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Dozens of Sudanese officers 'arrested for refusing to use violence against protesters'

Security source tells MEE that reports that the men had been detained for attempting to carry out a coup are untrue
Sudanese soldiers stationed by protesters during the early days of Khartoum's sit-in (AFP)

Dozens of Sudanese officers from the police and military have been arrested according to Arabic media reports and a security source, who told Middle East Eye they had refused orders to use violence against protesters. 

The source disputed a report on Wednesday by al-Arabiya, the state broadcaster of Saudi Arabia, a close supporter of the ruling military council, that the officers were supporters of ousted president Omar al-Bashir and had been detained for attempting to carry out a coup. 

"Most of these officers refused to participate in the massacre and dispersal of the sit-in," they said, referring to the killing of more than 100 protesters when Sudanese security forces cracked down on a two-month protest for civilian rule outside the country's military headquarters on 3 June. "They were not from the old regime."

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US-based Arabic channel al-Hurra also quoted unspecified sources denying the officers had attempted carrying out a coup but were detained by military intelligence for having opposing views to the military council.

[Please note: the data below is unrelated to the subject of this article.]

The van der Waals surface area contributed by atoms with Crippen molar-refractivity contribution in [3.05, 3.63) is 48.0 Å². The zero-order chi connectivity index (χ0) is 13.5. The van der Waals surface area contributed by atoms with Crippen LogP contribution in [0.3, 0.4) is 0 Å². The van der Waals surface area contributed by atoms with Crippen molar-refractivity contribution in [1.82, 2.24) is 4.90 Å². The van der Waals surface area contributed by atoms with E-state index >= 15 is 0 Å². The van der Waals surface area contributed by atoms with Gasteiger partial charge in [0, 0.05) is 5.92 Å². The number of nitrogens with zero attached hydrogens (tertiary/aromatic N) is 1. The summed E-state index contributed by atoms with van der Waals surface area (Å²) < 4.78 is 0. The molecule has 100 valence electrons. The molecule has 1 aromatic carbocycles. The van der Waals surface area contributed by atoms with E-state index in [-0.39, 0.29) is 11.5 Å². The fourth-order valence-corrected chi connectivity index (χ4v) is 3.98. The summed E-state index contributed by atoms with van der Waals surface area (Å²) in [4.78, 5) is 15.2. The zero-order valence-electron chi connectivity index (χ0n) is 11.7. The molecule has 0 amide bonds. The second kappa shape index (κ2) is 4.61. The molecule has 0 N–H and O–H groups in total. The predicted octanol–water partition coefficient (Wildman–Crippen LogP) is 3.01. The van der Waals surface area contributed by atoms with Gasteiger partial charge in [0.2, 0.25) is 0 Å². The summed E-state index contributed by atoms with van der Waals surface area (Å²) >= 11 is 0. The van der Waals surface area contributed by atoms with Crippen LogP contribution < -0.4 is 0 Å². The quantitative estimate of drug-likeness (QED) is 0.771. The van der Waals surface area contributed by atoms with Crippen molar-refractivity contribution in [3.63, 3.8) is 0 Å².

The military council has not made any statement itself but al-Arabiya initially cited sources within the council saying 68 officers had been detained for a coup attempt. 

The outlet later reported a military source denying that a coup attempt was the reason for the arrests. 

The military council has been ruling Sudan since 11 April when it ousted Bashir after three decades following months of protests and after the sit-in began outside the military headquarters. 

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Protesters demanded the council hand power over to civilians but negotiations had stalled by mid-May and were ended by protest leaders after Sudanese forces dispersed the sit-in earlier this month. 

Several opposition leaders were arrested shortly afterwards, including rebel leader Yassir Arman, who had returned to Sudan in May despite facing a death sentence.

Arman was detained after the sit-in was dispersed and on Monday revealed that he had been deported to South Sudan. 

"I have been deported against my will by a military helicopter from Khartoum to Juba. I was not aware of where they were taking me. I asked them many times. They tied me up in the helicopter together with Comrade Ismail Khamis Jalab and Mubarak Ardol," he tweeted. 

Amsterdam-based Radio Dabanga, which broadcasts inside Sudan, reported that 98 officers from Sudan's notorious National Intelligence and Security Service (NISS),  accused of cracking down on protesters while Bashir was in power, have been retired by the military council.

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